Friday, January 4, 2008

Analyzing the First Inning

In keeping with my baseball analogy below, here are a few of my thoughts on the Iowa results.
The high Democratic turnout is a very positive sign. Compared to the relatively sluggish turnout on the Republican side, this is evidence that the motivation for change is real.
When I picked Obama to win Iowa, my hunch was that Obama would win by picking up the majority of "second choice" votes, in a "stop Clinton" move. That was wrong. Edwards got the majority of the "seconds." Which makes Obama's victory more interesting. In Iowa, at least, Obama succeeded in turning out the youth vote, something Democrats have been trying and failing to do ever since JFK. If he can continue to get the youth turnout in other states, it will have a major impact and could carry him to the nomination (emphasis on "if" and "could"). The first inning has shown us that Obama's team knows how to play the game, but scoring first doesn't guarantee victory.
Edwards had a solid showing, but was certainly hoping for better. In a long, three way race, momentum is important. For Edwards, South Carolina and the southern states on super-duper Tuesday become "make or break" time. He needs to be strong in the middle innings, or he'll be crowded out as the three-way turns into a two-way.
Clinton didn't need to win in Iowa. Like the teams of the Yankees dynasties, her political machine is built for the long season. But she did lose some of the aura of inevitability. Given her insider support, money, and name recognition, she's still the one to beat. California and New York on super-duper Tuesday will reveal whether her team is as strong as advertised.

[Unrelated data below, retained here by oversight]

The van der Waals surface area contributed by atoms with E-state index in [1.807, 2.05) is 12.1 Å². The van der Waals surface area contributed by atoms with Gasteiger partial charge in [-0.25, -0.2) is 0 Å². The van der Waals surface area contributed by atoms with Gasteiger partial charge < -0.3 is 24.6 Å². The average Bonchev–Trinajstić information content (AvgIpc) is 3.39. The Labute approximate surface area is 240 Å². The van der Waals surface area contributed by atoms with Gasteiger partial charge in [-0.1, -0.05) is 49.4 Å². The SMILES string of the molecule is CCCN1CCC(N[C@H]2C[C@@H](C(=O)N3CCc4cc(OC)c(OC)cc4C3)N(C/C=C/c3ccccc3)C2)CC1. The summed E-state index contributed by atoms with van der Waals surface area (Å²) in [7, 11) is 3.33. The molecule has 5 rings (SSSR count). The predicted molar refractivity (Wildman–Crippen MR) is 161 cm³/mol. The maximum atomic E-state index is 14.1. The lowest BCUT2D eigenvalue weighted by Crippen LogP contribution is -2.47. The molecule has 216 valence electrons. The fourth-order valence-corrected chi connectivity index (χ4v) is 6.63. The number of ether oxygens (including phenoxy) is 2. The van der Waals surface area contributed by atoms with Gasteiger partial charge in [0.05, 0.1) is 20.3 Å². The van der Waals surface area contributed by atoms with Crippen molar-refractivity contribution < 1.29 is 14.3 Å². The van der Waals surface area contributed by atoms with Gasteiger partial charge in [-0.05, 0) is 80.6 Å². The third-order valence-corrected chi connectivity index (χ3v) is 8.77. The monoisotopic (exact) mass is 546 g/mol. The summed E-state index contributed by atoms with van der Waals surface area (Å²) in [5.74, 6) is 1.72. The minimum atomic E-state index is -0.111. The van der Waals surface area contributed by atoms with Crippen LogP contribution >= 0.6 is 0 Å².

Joe Biden and Chris Dodd have dropped out, which is sad but not surprising. With the current media circus that dominates elections, neither stood a chance of winning. Both are very qualified, but lacked the charisma that modern politics require. Image trumps substance in the era of the 30 second sound bite. Bill Richardson will hang on for a while longer, but the same dynamic will end his campaign fairly soon.
Looking forward, the question becomes "can Obama continue to motivate the youth vote?" If he can, he'll be tough to beat. If not, Edwards will benefit as the "not Hillary" candidate. And if the Democrats can continue to motivate high turnouts, it could be enough to overcome the right-wing media spin machine that has barely begun to attack. The "umpires" aren't done yet.
(BTW, can I be a pundit now?)

1 comment:

cognitorex said...

Thou ar't herestby dubbed a "pundit."